This summer there will be an exhibition featuring the work of selected professional artists and craftspeople in Ilkeston.
Paintings by Jill Barthorpe, Rob Leckey and Gillian Radcliffe will be accompanied by photographs from Sarah MacDonald and ceramics from Brian Holland in the Creative Coverage Mixed Show at The Lally Gallery, Erewash Museum, from July 19 to September 4.
Jill Barthorpe and Gillian Radcliffe are based in Derbyshire while Rob Leckey hails from Shropshire, Sarah MacDonald is from Scotland and Brian Holland comes from Yorkshire.
“We’re really looking forward to bringing this exhibition to Derbyshire,” said Creative Coverage co-founder Tim Saunders. “We hope that it will be of great interest not just to locals but to the tourists who visit the area over the summer.”
Jill Barthorpe is graduate of Slade School of Art, and won a European scholarship and went to paint in South West France for a year. Returning to London she set up a studio but has always enjoyed a deep connection with the countryside and now works both in London and at her studio in rural Lincolnshire.
“For me the excitement of painting is trying to capture the ‘likeness’ of things without slavish description. Paradoxically I find the most interesting way to carve out this reality is to use objects of an ephemeral nature: trees, clouds, flowers; their constant movement and the passage of the light during the day forces me to make decisions about their essential character and to attempt to draw that, rather than relay on an impression based on the moment. Similarly my approach to colour is to distil the essence and define the point of change rather than model the surface.”
Rob Leckey is an elected associate of the Royal Birmingham Society of Artists (ARBSA). He is a retired primary school headteacher who has painted all his life.
It is only in recent years that he has concentrated on exhibiting his work. “Primarily I work with acrylic paint and ink, collage and mixed media,” he explained. “The acrylics are applied with rollers, pieces of shaped wood, card and any found materials. Collage materials comprise of torn or shaped tissue paper, newsprint, and magazine illustrations. Details are also added with oil and chalk pastels, pen and ink.” Like many artists Rob’s inspiration comes from the subject matter. He finds experimenting with colour, media and techniques very rewarding.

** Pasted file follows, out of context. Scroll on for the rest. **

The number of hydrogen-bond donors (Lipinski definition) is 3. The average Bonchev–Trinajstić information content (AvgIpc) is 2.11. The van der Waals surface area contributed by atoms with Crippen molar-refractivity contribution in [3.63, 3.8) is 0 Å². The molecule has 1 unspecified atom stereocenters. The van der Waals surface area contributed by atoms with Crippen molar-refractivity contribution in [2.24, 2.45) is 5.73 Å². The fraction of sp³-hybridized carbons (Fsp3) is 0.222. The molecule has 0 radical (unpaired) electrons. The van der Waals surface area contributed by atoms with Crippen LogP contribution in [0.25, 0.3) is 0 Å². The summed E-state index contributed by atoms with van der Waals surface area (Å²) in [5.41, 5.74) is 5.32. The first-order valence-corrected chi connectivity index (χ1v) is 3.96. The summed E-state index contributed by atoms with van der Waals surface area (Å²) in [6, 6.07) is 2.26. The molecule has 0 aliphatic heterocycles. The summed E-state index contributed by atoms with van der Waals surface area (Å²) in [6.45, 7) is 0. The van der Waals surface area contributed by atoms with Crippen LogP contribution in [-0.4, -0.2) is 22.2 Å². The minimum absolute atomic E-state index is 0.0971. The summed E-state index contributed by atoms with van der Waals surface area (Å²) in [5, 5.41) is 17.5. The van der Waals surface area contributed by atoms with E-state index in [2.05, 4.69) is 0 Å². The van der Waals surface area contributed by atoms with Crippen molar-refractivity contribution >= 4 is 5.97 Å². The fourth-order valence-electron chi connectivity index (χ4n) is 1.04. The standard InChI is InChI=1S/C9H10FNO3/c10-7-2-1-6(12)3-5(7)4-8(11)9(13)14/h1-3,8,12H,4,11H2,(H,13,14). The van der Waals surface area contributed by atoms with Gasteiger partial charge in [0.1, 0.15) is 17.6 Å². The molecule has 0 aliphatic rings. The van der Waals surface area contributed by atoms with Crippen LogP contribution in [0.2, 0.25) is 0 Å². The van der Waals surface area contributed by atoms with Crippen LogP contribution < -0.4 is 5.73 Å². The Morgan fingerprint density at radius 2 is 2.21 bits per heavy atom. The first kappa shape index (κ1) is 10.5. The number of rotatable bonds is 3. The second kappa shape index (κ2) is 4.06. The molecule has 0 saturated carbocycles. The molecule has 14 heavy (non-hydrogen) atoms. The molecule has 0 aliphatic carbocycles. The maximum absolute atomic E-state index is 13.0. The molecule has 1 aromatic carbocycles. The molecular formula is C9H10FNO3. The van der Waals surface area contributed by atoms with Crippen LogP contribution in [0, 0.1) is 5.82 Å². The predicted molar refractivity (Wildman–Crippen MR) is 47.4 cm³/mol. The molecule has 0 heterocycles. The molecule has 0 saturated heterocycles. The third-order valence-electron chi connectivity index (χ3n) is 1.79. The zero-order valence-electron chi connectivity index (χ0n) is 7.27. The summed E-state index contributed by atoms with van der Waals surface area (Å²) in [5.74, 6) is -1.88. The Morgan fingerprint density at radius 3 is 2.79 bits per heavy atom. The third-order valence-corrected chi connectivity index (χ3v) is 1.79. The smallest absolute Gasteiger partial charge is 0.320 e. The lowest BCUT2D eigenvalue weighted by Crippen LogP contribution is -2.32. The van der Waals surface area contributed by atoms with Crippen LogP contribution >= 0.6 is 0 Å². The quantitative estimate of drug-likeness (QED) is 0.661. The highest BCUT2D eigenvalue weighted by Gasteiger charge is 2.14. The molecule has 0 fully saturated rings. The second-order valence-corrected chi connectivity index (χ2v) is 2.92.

“By the very nature of how I apply the collage, paint and inks I can never fully predict the outcome,” he says. “Along the way many accidents happen, interesting colours and unique shapes emerge.” Boats and harbours, landscapes, including his native Shropshire, town and cityscapes all provide inspiration for his impressionist style.
Following a career as a freelance ceramic and textile sculptor and teacher, Gillian Radcliffe moved to Derbyshire where she started to paint in watercolour.
“I love travel and I sketch and photograph my subjects, but complete paintings in the studio, where I find emotion recollected brings greater freedom of expression,” says Gillian. “Painting for me has a spiritual dimension, and each work is highly personal.”
A degree in English Literature followed by research on William Blake, a course in arts therapy in education, an interest in Jungian psychology and shamanism, and a lifelong love of music influence the way Gillian approaches her painting.
When Sarah MacDonald moved to BBC Scotland in 1995 she went to the Glasgow School of Art as an evening student and for three years studied the art of black and white photography. “It opened my eyes to the possibilities of pushing photography, an inherently representational art form, towards the abstract,” says Sarah.
“I try, whenever I can to turn the familiar into something unexpected. I took a while to move from film to digital but now I have I am discovering that the developing processes I like best are a continuation of the ones I learnt in the darkroom at the School of Art. As my photography evolves and improves I continue to learn from the greats of the past.”
Brian Holland has recently moved back into the city and is loving the city landscape and the hustle and bustle of people.
“I can’t wait to see how this influences what I make,” he says. “Although I coil and slab build, more and more I feel able to make the minimum intervention into the work, letting the clay do the talking. Whether I am making sculpture or vessels, the physicality of the medium is all.” All the work is stoneware, about 60 per cent wood fired in an anagama kiln to around 1300 degrees Celsius, the firing process influencing surface qualities dramatically. The other 40 per cent is fired either in an electric or gas kiln and utilises lots of glazes and oxides to enliven surfaces.
For more information and to see examples of the exhibitors’ work visit www.creativecoverage.co.uk
Two examples of the work of Gill Radcliffe are pictured.